CPLRG™ 0031 - Richardson v. Stanley Works, Inc. - Mar. 9, 2010

Richardson v. Stanley Works, Inc., 597 F.3d 1288 (Fed. Cir. 2010) (LOURIE, Dyk & Kendall, district judge) Richardson03092010

MAJOR ISSUES: design patents; infringement; ordinary observer test; functional features separated out from ornamental features

CARPENTRY TOOL.  A patent concerned the design of a multi-function carpentry tool.  U.S. Pat. No. D507,167.  USPatNoD507167

In finding no infringement by an accused tool, a district court first separated out the design’s functional aspects and then determined that, after discounting the functional elements, the overall effect of the patented design and the accused design was not substantially similar in the eyes of an ordinary observer.

The Federal Circuit held that separating out functional elements was approved in OddzOn Prods., Inc. v. Just Toys, Inc., 122 F.3d 1396 (Fed. Cir. 1997), and not precluded by the en banc decision, Egyptian Goddess, Inc. v. Swisa, Inc., 543 F.3d 665 (Fed. Cir. 2008) (en banc).  Egyptian Goddess indicated that it is preferable to avoid construing a design patent claim, but it noted that judicial guidance on claim scope was useful to a fact finder on some issues, one being “the functional and ornamental aspects of a design.”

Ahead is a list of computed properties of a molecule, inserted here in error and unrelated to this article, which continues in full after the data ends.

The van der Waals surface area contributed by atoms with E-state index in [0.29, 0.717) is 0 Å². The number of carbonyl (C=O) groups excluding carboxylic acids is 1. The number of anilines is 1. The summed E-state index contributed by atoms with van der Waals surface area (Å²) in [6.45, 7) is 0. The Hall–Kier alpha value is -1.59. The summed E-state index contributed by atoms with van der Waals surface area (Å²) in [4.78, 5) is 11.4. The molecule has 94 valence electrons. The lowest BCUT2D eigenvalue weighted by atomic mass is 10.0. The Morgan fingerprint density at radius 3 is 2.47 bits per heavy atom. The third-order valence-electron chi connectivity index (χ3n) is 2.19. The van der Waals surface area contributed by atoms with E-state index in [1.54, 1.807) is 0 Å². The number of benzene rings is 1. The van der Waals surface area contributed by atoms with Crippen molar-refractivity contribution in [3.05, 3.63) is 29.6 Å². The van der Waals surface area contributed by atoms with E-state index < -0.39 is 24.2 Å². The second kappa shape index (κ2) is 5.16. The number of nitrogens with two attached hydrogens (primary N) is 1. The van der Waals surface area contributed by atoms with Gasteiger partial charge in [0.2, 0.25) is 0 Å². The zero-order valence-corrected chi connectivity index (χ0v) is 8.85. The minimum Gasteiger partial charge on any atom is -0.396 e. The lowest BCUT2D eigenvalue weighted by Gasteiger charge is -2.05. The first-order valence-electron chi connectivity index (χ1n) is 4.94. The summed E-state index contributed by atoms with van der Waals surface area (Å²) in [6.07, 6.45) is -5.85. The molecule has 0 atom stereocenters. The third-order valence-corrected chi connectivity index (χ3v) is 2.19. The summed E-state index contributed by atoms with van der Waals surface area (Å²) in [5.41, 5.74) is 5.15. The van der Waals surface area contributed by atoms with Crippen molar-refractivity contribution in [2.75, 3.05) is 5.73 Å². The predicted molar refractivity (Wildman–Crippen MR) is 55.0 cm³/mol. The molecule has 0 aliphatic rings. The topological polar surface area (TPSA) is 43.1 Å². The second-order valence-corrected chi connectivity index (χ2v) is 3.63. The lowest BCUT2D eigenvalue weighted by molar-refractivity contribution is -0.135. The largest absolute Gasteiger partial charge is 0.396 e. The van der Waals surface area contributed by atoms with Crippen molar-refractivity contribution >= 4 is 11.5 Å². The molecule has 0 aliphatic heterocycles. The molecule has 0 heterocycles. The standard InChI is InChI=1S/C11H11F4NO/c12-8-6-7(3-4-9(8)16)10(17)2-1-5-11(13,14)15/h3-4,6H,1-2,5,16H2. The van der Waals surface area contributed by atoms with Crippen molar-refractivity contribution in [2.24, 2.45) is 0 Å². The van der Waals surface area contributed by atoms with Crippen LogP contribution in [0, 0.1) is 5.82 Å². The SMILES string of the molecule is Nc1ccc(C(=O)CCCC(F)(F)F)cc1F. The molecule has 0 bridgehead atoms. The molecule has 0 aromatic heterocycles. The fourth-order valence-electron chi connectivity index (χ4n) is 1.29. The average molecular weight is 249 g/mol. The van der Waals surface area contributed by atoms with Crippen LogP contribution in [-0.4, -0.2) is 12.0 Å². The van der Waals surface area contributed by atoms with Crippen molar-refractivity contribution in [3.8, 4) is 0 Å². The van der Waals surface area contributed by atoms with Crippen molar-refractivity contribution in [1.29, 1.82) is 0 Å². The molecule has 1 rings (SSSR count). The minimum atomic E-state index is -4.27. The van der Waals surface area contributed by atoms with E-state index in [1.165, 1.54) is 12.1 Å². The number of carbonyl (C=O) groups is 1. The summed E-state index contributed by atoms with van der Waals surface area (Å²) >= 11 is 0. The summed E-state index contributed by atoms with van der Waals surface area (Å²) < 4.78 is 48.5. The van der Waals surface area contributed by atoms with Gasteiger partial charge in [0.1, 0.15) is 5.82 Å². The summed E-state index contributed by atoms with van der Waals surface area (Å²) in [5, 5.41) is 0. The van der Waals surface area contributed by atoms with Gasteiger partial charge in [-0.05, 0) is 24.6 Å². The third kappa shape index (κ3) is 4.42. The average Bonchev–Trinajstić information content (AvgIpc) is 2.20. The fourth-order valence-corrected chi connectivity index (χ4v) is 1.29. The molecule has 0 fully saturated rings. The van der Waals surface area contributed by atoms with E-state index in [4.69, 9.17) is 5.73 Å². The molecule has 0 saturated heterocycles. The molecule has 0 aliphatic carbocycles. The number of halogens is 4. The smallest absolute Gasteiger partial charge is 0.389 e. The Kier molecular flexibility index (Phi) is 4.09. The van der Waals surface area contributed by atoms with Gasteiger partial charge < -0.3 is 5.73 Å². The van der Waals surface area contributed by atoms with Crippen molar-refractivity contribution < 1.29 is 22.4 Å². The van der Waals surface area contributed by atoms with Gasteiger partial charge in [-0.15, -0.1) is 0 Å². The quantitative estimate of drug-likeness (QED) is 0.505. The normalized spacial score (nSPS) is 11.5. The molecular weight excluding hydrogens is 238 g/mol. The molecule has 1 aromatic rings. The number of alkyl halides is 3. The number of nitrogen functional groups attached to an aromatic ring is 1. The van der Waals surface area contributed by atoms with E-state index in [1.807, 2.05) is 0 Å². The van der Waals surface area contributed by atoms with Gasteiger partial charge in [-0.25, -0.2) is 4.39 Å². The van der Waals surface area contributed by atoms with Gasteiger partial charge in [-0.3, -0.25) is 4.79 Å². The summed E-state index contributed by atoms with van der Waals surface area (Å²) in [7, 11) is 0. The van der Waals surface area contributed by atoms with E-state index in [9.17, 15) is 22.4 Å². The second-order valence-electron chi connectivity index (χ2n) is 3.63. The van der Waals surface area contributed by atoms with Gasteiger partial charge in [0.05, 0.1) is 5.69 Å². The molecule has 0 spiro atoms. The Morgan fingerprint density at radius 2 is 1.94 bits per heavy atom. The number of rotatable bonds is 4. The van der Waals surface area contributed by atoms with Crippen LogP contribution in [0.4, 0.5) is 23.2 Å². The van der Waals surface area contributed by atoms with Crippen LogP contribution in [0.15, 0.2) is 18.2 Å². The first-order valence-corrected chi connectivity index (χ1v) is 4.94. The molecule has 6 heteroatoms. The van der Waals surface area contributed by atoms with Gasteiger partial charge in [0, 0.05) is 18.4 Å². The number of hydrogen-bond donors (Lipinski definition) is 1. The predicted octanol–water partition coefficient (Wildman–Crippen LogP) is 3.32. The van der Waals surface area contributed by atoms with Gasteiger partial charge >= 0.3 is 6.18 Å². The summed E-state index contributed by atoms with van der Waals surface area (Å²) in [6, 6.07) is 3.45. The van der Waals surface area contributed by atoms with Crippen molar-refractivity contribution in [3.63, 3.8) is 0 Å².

Crocs, Inc. v. Int’l Trade Comm’n, 598 F.3d 1294 (Fed. Cir. 2010), https://www.chisum.com/?s=crocs&cat=3” set out in detail how an ordinary observer analysis could be conducted to determine infringement” and noted that a court must compare the “overall effect” of differences on designs.  The ordinary observer test “similarly applies in cases where the patented design incorporates numerous functional elements.”  See Amini Innovation Corp. v. Anthony Cal., Inc., 439 F.3d 1365, 1372 (Fed. Cir. 2006).  Here, the district court did not fail to apply the ordinary observer test.  Ignoring the functional elements to the tools, the patented and accused designs were different.  The accused design had a more rounded appearance and fewer blunt edges.  Therefore it could not “cause market confusion.”

CROSS REFERENCE.  On design patent infringement, see Chisum on Patents 23.05[3][e];  Chisum Patent Law Digest 5540

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